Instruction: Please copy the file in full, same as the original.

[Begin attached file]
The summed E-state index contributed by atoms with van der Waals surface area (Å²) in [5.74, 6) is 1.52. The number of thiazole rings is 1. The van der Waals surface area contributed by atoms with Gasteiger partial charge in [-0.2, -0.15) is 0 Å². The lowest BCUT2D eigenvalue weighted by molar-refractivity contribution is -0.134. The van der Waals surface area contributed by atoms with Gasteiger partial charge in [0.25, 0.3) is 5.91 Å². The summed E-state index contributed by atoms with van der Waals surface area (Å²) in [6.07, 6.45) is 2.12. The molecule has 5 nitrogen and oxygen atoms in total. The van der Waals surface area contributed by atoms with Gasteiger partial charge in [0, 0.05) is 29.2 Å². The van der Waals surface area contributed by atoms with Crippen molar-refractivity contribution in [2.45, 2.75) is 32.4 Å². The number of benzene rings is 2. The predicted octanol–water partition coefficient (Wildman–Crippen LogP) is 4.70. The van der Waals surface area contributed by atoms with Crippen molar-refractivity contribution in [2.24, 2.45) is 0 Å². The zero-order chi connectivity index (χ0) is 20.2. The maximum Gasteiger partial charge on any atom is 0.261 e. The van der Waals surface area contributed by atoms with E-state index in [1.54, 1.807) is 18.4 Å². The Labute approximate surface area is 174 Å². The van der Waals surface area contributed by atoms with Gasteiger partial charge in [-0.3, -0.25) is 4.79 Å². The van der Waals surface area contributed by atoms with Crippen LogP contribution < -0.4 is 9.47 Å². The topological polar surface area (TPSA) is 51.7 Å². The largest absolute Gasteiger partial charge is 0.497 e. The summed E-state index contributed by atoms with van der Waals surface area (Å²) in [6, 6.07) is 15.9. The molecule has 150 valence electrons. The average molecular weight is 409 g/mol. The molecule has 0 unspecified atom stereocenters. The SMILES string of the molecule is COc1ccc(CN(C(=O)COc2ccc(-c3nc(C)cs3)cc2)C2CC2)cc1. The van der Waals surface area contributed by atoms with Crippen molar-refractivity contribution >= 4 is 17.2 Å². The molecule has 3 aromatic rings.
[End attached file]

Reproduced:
The summed E-state index contributed by atoms with van der Waals surface area (Å²) in [5.74, 6) is 1.52. The number of thiazole rings is 1. The van der Waals surface area contributed by atoms with Gasteiger partial charge in [-0.2, -0.15) is 0 Å². The lowest BCUT2D eigenvalue weighted by molar-refractivity contribution is -0.134. The van der Waals surface area contributed by atoms with Gasteiger partial charge in [0.25, 0.3) is 5.91 Å². The summed E-state index contributed by atoms with van der Waals surface area (Å²) in [6.07, 6.45) is 2.12. The molecule has 5 nitrogen and oxygen atoms in total. The van der Waals surface area contributed by atoms with Gasteiger partial charge in [0, 0.05) is 29.2 Å². The van der Waals surface area contributed by atoms with Crippen molar-refractivity contribution in [2.45, 2.75) is 32.4 Å². The number of benzene rings is 2. The predicted octanol–water partition coefficient (Wildman–Crippen LogP) is 4.70. The van der Waals surface area contributed by atoms with Crippen molar-refractivity contribution in [2.24, 2.45) is 0 Å². The zero-order chi connectivity index (χ0) is 20.2. The maximum Gasteiger partial charge on any atom is 0.261 e. The van der Waals surface area contributed by atoms with E-state index in [1.54, 1.807) is 18.4 Å². The Labute approximate surface area is 174 Å². The van der Waals surface area contributed by atoms with Gasteiger partial charge in [-0.3, -0.25) is 4.79 Å². The van der Waals surface area contributed by atoms with Crippen LogP contribution < -0.4 is 9.47 Å². The topological polar surface area (TPSA) is 51.7 Å². The largest absolute Gasteiger partial charge is 0.497 e. The summed E-state index contributed by atoms with van der Waals surface area (Å²) in [6, 6.07) is 15.9. The molecule has 150 valence electrons. The average molecular weight is 409 g/mol. The molecule has 0 unspecified atom stereocenters. The SMILES string of the molecule is COc1ccc(CN(C(=O)COc2ccc(-c3nc(C)cs3)cc2)C2CC2)cc1. The van der Waals surface area contributed by atoms with Crippen molar-refractivity contribution >= 4 is 17.2 Å². The molecule has 3 aromatic rings.